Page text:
On 3 April 1986, at his filling-station in north Dallas, Billy Jack Mason was protesting about the fall in the price of oil. Cars came from as far as Waco, and by breakfast, the queue was six miles long. He was offering unleaded at zero cents a gallon. Reporters sought Billy's opinion on the future. 'That's overseas. Nothing we can do about that till the Arabs get the price right.' In less than six months the price of West Texas Intermediate, the standard for the futures market that had started three years before on the New York Exchange, had fallen by three-quarters. In the Seventies, American officials had gone to the Middle East to persuade the Arabs and the Iranians to get the price down. Now, Vice-President Bush - on a visit to support 'moderate' Arab states during the Iran-Iraq war - was asking them to get it back up again. American producers, not least in Texas, where Bush himself had founded an oil company, Zapata, in the Fifties, were suffering. The White House disavowed the Vice-President's conversations in the Middle East. 'Poor George,' an aide observed to a journalist. The Reagan Administration's solution was to let the market decide.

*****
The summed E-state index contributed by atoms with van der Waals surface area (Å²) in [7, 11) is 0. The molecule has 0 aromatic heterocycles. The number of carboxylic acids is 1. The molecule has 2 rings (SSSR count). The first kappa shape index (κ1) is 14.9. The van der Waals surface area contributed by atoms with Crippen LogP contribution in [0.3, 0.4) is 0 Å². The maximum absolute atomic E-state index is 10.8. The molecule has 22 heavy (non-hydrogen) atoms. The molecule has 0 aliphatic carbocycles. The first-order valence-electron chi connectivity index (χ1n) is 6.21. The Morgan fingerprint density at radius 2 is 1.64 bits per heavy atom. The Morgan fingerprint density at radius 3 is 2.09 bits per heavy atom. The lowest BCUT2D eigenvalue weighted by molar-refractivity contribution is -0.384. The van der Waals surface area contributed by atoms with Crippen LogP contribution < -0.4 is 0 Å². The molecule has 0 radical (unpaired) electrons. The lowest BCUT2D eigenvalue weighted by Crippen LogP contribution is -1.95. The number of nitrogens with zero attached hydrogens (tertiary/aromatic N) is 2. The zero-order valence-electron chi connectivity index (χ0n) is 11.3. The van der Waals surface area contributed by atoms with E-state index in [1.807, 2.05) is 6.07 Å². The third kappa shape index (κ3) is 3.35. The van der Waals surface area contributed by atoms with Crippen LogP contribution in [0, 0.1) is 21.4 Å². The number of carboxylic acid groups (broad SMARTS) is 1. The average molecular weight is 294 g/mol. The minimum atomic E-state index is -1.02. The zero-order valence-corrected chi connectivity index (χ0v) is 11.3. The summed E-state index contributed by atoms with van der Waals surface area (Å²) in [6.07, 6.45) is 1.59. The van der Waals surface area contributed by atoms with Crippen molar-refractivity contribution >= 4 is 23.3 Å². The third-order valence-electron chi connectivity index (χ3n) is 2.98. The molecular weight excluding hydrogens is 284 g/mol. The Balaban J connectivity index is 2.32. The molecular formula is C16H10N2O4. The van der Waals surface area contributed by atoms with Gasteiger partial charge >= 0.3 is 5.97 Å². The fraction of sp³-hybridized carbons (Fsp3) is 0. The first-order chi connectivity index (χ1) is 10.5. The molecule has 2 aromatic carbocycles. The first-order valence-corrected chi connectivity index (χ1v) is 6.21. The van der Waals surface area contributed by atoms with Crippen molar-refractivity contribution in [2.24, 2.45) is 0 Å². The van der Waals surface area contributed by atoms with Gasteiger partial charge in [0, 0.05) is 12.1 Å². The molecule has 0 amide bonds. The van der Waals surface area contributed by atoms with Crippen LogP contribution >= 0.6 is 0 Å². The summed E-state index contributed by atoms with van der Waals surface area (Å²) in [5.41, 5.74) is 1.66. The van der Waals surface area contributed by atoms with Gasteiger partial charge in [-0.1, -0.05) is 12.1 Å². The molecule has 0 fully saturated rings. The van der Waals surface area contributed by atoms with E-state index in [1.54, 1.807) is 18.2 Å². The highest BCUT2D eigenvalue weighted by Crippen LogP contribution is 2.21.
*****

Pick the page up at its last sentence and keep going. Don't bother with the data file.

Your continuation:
LRB 7 March 1991 | PDF Download